Another Week Ends

Perfectionism Pitfalls, Pandemic Apocalypses, God Interviews for a New Job, and Monkeys Hate the Law Too.

Todd Brewer / 8.27.21

1. Leading off this week is Josh Cohen’s near-perfect article in the Economist on “The Perfectionism Trap.” Adeptly discussing everything from parenting to plastic surgery, psychology, grief, careers, the pandemic, and religion (oh my!), the need for perfection infects every aspect of our lives. Which is another way of saying that the law is inescapable, and it kills us every time. The ideal we hold in our minds — in whatever form or context it occurs — creates a vicious cycle of striving, failure, and shame.

As lockdown began last spring, I felt I was beginning to see many of my patients let go of the perfectionist demands they had placed upon themselves. Institutions and businesses adapted to home working, and many people saw a lull in the workload, a break from the constant surveillance and an opportunity to recalibrate their priorities. […] But after about six weeks, I felt this new mood of indulgence wane and the old demands punitively re-emerge.

The reprieve from perfectionist zeal, followed by its remorseless return, made me think that perfectionism might be a deep-rooted and persistent element of the human condition. After all, the Bible begins with the fall from grace of divinely created beings into sin and mortality.

Some version of this origin story can be found across cultures. From this perspective, religion is an extravagant scheme for the recovery of our lost perfection, at least in its monotheistic variants.

But religion also has a contrary, or perhaps complementary, purpose. For centuries it was the primary means through which we came to terms with being fallen and flawed – imperfect, in short. Religious striving for moral and spiritual improvement goes in tandem with the sombre recognition that perfection belongs to God alone.

When mortals in the Bible or mythology, such as the architects of the Tower of Babel or Prometheus, attempt to usurp divine status, they are duly punished. In the religious imagination, the notion of human perfection is blasphemy. […]

In the absence of intrinsic feelings of worth, a perfectionist tends to measure her own value against external measures: academic record, athletic prowess, popularity, professional achievement. When she falls short of expectations, she feels shame and humiliation. […]

This weight of society’s expectations is hardly a new phenomenon but it has become particularly draining over recent decades, perhaps because expectations themselves are so multifarious and contradictory. Perfectionism is slippery. Clinically it is reflected in a dizzying range of symptoms: depression and anxiety, obsessional disorders, narcissism of the “thin-skinned” type (when a projected grandiosity conceals intense fragility), psychosomatic illness, suicidal thoughts, body dysmorphia and eating disorders. Perfectionism has a chameleonic ability to adapt itself to different character types and vulnerabilities, which is perhaps why it has never been categorised as a discrete mental disorder. […]

The difficulty of escaping the snares of perfectionism suggests that it has a place deep in the structure of the human psyche. However we are brought up we internalise an ideal of the person we aspire to be. […]

How might we protect this aspiration from the incursions of perfectionist zeal? There are no easy answers. Something about being human makes it difficult to feel that we have done, or are, enough. We are unwilling to extinguish the hope that, one day, we will be recognised as exceptional.

How might our inherent drive toward perfectionism end? Cohen thinks we need to grow up from our childish desire for parental approval. But what if there was a parent who was actually gracious? Cohen here at least gestures toward the beating heart of what we might call imputation, that we are loved as we are rather than for who we should be. Rather than striving for an elusive perfection that might make us acceptable to God, to him we are already enough.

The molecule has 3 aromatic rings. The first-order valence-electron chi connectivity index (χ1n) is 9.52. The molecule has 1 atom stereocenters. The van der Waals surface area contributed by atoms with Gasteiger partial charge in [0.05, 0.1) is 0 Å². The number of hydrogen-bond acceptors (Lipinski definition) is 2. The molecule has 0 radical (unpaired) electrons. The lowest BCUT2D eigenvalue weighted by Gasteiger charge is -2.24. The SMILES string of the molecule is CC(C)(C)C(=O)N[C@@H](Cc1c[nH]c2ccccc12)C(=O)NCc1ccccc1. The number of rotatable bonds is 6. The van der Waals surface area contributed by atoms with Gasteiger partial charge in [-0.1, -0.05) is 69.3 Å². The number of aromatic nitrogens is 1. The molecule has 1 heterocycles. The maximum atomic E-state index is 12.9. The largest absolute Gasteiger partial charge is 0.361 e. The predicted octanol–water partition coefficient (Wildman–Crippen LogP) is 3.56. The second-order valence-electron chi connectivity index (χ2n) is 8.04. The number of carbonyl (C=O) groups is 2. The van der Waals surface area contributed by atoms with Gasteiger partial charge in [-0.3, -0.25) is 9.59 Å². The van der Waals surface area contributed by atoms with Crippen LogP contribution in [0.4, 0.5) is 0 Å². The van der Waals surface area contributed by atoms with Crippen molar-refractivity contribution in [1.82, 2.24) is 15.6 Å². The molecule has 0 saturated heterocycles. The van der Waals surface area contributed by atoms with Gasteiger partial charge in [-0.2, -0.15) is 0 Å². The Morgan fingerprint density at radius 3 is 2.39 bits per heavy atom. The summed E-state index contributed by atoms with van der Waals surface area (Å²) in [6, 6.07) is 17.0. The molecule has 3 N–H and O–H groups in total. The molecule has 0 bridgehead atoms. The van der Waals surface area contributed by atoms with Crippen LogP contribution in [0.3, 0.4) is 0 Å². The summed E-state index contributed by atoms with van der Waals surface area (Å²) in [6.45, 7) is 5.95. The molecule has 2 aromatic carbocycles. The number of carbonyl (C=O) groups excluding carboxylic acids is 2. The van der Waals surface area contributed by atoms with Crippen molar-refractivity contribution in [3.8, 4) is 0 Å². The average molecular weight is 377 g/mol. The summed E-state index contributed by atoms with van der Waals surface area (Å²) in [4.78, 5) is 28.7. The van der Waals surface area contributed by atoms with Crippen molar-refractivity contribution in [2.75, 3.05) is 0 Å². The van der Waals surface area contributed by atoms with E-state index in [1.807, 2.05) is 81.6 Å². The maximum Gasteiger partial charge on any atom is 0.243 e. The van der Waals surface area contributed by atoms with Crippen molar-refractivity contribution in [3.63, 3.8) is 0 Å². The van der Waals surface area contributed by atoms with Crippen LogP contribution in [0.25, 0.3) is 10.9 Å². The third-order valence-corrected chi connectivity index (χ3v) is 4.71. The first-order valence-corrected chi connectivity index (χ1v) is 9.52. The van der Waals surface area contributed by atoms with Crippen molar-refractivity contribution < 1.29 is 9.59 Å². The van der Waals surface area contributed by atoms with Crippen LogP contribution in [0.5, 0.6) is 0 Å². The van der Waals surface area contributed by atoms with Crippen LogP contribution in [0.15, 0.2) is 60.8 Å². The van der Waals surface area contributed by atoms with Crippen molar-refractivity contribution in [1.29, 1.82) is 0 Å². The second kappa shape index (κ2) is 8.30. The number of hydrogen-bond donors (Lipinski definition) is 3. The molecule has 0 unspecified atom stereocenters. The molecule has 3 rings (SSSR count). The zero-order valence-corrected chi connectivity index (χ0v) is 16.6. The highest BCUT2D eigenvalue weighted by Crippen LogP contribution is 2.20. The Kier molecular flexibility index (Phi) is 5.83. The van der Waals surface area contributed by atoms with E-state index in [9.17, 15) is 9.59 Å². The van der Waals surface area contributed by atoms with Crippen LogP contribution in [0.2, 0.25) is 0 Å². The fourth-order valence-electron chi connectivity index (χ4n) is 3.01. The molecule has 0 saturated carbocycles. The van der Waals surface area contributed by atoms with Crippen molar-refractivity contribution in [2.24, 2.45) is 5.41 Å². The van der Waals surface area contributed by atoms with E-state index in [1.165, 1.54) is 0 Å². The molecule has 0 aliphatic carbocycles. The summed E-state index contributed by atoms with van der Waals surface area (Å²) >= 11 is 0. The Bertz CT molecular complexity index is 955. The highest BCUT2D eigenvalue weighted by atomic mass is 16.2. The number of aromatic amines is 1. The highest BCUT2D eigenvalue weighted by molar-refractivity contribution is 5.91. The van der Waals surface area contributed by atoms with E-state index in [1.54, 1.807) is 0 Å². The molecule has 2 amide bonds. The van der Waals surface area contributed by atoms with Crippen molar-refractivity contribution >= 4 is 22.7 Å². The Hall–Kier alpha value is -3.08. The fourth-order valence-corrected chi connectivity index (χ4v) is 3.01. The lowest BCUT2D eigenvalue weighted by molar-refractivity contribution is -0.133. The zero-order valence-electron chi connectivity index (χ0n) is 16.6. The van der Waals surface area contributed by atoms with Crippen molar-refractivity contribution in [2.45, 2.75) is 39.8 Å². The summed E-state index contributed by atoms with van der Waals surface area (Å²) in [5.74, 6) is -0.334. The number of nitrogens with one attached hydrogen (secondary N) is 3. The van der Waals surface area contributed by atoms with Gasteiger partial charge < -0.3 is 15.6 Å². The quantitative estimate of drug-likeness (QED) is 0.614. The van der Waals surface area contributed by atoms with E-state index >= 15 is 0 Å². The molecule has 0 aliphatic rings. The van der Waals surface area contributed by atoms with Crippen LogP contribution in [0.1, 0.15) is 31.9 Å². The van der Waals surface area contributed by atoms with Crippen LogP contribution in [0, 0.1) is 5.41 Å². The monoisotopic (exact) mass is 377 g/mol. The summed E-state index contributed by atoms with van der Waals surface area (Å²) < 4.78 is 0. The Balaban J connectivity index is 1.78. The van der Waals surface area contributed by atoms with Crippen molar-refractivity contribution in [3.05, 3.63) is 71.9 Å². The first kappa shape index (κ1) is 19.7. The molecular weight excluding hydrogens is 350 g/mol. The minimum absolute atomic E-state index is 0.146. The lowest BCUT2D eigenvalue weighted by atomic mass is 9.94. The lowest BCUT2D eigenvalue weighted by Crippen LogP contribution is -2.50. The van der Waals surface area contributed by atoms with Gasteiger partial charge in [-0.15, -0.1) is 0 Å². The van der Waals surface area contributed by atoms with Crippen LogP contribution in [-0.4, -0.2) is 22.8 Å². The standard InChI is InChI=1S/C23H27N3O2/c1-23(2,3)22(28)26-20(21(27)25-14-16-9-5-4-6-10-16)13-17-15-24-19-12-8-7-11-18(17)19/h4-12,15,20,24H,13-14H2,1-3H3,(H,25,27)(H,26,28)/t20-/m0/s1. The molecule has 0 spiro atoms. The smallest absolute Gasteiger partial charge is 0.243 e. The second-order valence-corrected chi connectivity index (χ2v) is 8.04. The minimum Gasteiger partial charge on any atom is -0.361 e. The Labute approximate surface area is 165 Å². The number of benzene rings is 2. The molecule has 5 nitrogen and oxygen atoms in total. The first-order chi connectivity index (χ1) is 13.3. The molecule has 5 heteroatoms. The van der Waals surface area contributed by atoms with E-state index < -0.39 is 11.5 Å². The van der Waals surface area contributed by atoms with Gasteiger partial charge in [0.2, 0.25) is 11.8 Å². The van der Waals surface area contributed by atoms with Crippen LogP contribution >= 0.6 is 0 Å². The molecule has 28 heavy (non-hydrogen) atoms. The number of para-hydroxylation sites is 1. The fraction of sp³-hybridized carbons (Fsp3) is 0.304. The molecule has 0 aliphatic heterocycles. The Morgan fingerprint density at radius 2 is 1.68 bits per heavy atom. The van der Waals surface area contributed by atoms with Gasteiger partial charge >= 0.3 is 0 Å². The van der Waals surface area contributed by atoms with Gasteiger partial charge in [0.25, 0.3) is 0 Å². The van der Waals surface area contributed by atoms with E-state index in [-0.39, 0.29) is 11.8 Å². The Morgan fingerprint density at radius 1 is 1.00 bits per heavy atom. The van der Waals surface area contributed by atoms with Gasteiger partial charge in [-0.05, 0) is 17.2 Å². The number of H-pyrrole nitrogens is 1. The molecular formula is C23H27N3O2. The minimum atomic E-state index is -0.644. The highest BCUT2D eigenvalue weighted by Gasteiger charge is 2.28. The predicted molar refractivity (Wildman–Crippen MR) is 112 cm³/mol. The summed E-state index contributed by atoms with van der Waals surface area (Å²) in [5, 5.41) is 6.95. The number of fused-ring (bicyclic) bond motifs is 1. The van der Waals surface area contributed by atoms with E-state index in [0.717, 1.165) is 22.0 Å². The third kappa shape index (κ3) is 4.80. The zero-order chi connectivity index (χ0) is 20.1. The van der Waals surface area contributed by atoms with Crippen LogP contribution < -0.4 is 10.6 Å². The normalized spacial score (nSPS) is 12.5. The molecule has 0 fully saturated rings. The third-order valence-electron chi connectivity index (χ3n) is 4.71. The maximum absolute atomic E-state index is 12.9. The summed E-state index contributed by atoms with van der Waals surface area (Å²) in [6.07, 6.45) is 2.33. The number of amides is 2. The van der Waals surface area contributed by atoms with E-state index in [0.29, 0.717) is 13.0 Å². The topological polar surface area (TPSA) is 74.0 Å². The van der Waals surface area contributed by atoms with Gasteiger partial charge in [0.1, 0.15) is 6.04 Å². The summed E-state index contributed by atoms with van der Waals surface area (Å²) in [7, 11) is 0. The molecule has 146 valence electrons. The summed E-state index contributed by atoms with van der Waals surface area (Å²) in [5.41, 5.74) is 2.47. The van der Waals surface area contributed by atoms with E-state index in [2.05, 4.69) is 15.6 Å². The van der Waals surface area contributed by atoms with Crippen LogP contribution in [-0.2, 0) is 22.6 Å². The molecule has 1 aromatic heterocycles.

2. If Cohen sees in his patients a return to normal, or an end to the grace period and the return of unyielding expectations, there remains the possibility that there might be something to be learned from our collective 18+ month, um, apocalypse. I don’t mean apocalypse in the Hollywood, end-of-the-world sense. An apocalypse is literally a “revelation,” an epiphany that offers newfound clarity. For Hannah Anderson in Christianity Today and Esau McCaulley in the New York Times, our collective brush with death has been an extended apocalypse, laying bare our misunderstandings and misshapen priorities. Here’s Anderson:

“The average human lifespan is absurdly, terrifyingly, insultingly short.” That’s how Oliver Burkeman begins his new book, Four Thousand Weeks: Time Management for MortalsIn it, he confronts readers with the disquieting truth that we have a paltry 4,000 weeks on this earth, and a lot of what we do with them is meaningless, at least by some human standards.

As bleak as it sounds, that is exactly the message we need to hear right now. […] for those of us in the modern West (and perhaps America, in particular), mortality is a question we’ve found ingenious ways to avoid.

Consider how often we opt for efficiency. For many of us, “making the best use of our time” doesn’t mean living a purposeful life. It means getting as much done as possible. We multitask and hustle and pursue what Burkeman dubs “the fully optimized life.”  […]

Christians have not been immune to the gospel of productivity and progress. Some of us have been discipled to believe that if we just work hard enough, plan hard enough, and deny hard enough, we can escape suffering and futility. But Scripture (especially Ecclesiastes) reminds us that the gospel of progress and productivity is unequal to the realities of life. We live only 4,000 weeks, the majority of them spent on mundane tasks. We are weak, dependent creatures, desperate for the grace and mercy of God.

In this moment, we feel our dependence acutely, and that feeling is a gift. Because in this moment — this depressing, disturbing, terrible moment — we have a chance to learn the truth about ourselves and the lives we thought we wanted.

For his part, McCaulley believes the pandemic has provided the opportunity to recalibrate our vocational desires and priorities — the same hard lesson he learned after the unexpected death of his father.

[My father’s death] forced me to re-evaluate my career. Impressing other writers and academics ceased to be my goal. Instead, I would focus on using my words to find beauty and hope. I couldn’t write a different ending for my father’s story, but I could show that a different ending was possible for others. […]

We have had to consider our collective mortality. And we are now faced with the question of meaning. Like the biblical psalmist says, “We have escaped like a bird from the fowler’s snare; the snare has been broken, and we have escaped.” (Psalm 124:7). Covid-19 threatened to capture us in its snare, but thus far we have eluded it. What shall we do with this opportunity?